New Release - The Venus Virus - Meet the Heroes
The Venus Virus by Carmilla Voiez
New London: 2067
Britain struggles to rebuild after the crushing devastation of the Great Flood.
Those in power have formed a new regime in the wake of the disaster. Whether it is a hard-won utopia or an oppressive nightmare depends entirely on gender. Unmarried women have no legal rights or protection, and their access to education and employment is limited to ensure their servitude. Yet a fire burns within them to prove they are far from the weaker sex, and their rebellion seeks to tear down the patriarchal rule.
Cerys and Gloria have very different dreams, but a common enemy. Joining an underground alliance, they discover a group of scientists in possession of a weapon powerful enough to change society forever.
Their radical solution is not without great risk. Failure means death or imprisonment. Success could land them in a seat of authority, over a society that loathes them, without the requisite skills to thrive.
Meet Cerys and Gloria and read the start of their journeys.
Inside the football stadium, the amalgamation of male voices sounded like a roar. Hair bristled on my arms and legs. This was it. I clutched a duffel bag, hiding behind its bulk as though it was my battle shield. Amid all the men, many of whom were already drunk, I felt more vulnerable than ever.
Grandma said I had the heart of a lion inside the body of a mouse, and I was undoubtedly a diminutive looking woman. Twenty-one years old and still, to my mother’s despair, unmarried. I wore my dark blonde hair, cropped short, and hid my freckled face behind metal-rimmed glasses. I was no beauty queen. Men didn’t fall at my feet. I just had to hide my fear, and they’d leave me alone. Fear was the ultimate aphrodisiac to the men who surrounded me as I stood rooted in one spot on the metal trimmed stairs that led towards the pitch. So many dangerous men. Individually they made me quiver in fear, and there were thousands here.
The smell was the worst thing. The air stank of sweat and musk. Earth, salt, and vinegar; a stench that made my nostrils burn.
This was madness. I couldn’t do it. Every instinct told me to leave. Only loyalty kept me there rooted. They were relying on me, the other women in my group. I would not let them down. Not now that we were so close.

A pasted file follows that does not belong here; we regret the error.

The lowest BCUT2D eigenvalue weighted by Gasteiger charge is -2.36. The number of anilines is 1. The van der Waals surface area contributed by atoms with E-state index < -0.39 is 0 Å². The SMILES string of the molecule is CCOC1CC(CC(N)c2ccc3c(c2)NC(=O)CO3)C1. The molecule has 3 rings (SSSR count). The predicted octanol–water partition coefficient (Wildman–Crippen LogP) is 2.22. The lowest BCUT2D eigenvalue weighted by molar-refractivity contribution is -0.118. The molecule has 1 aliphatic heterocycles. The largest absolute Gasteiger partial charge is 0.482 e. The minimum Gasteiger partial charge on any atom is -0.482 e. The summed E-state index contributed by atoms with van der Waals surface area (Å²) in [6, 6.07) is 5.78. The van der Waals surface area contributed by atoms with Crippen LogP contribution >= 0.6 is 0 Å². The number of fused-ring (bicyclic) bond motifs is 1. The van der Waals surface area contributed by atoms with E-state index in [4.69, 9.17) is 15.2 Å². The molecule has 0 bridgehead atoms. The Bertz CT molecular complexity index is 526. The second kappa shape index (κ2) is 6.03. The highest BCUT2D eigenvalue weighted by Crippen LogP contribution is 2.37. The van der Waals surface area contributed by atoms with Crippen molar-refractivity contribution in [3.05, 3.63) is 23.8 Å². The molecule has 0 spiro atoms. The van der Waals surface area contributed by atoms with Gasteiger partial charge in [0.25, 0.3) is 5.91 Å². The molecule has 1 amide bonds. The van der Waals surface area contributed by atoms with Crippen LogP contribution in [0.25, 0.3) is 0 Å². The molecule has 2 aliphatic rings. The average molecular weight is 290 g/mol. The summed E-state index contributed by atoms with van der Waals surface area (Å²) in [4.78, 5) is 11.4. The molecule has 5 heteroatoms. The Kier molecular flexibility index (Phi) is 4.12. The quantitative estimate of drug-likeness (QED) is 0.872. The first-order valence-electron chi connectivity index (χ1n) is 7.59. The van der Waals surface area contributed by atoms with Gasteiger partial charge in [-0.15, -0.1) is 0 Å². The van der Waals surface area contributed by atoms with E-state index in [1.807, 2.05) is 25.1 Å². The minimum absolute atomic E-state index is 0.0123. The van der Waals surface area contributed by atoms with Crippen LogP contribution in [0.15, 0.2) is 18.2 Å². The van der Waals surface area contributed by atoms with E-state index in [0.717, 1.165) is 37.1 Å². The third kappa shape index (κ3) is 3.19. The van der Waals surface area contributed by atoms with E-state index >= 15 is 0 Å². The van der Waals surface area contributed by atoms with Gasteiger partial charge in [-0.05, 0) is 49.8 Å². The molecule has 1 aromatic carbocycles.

I could already taste the freedom our victory would bring. It hadn’t always been like this. Grandma’s youth had been different. She raised me on subversive bedtime stories, recalling a different time, back in the twentieth century, when women’s rights were gaining momentum. Women had the vote, they had careers, albeit the most powerful heads of industry were still male. There was a joke that there were more male CEOs called John than all the female CEOs put together. It was almost funny now, that joke. So much had changed, that to think of women in business suits, with well-groomed coifs, was a joke in and of itself.
The change hadn’t happened overnight. It had taken decades and a global disaster to bring women back down to where they felt blessed if they had a family and two bedrooms. Mothers were the lucky ones. The ones with social status. The rest found it much harder. I found it much harder.
Unwilling to give up, some women worked together in secret. One of those secrets was waiting in the duffel bag that dug painfully into my ribs.
Gloria smoothed down her uniform, patted her carefully pinned auburn hair, and approached the first group of men. They leered at her like little boys, even though these were supposedly the best and brightest the country had to offer. She hated her job.
The coldness of her stare seemed to encourage them. They liked their ‘totty’ aloof. She guessed it reminded them of their daughters and, in some cases, granddaughters and those forbidden desires they harboured. Every last one of them. Perverts.
These were the men who ran the city. Who made rules for others to follow. How smug they looked. If she could do so and keep her life, she would happily kick each of them in their slimy grinning faces with these uncomfortable shoes they insisted she wore.
She waited patiently for their drink orders. That was one of the conditions of her employment. No speaking unless spoken to. Artificial reverence was key. Today of all days wasn’t the time to cause a scene.
None of the other hostesses, they didn’t call them waitresses, were in R team. Two of her comrades, Debbie and Paula, worked in the kitchen, doing the jobs the men didn’t want, washing dishes and peeling root vegetables, that sort of thing. No big knives, though. Chopping was left to the men. All of them, men and lowly women, were verbally abused by Chef, day in and day out. It was no wonder, anything weapon-like was kept at a safe distance. One more, Emily worked in the laundry room. It was Emily who had easier access ‘behind the scenes,’ who would use the air conditioning system to release the virus.
Gloria glanced up at the clock. Ten minutes.
She hardly noticed their hands on her thighs and ass as the government men dictated their beverage orders. She’d managed to compartmentalise all that in the time she’d worked at the Regal, an exclusive gentlemen’s club. She was acting a role, like the ones in those subversive twentieth-century noir films she watched in secret. She was born for this role. The femme fatale.
No one knew how well this virus would take. Half the patrons were over seventy, and testosterone levels might be too low. But even if their sickness proved temporary, lessons could be learned, and a government could be overthrown. Her comrades outside were active as well. A second London location was due to be hit today. She didn’t know where or who was involved. She wouldn’t be told until later, if at all, just in case she was compromised and forced to talk. The less she knew, the better.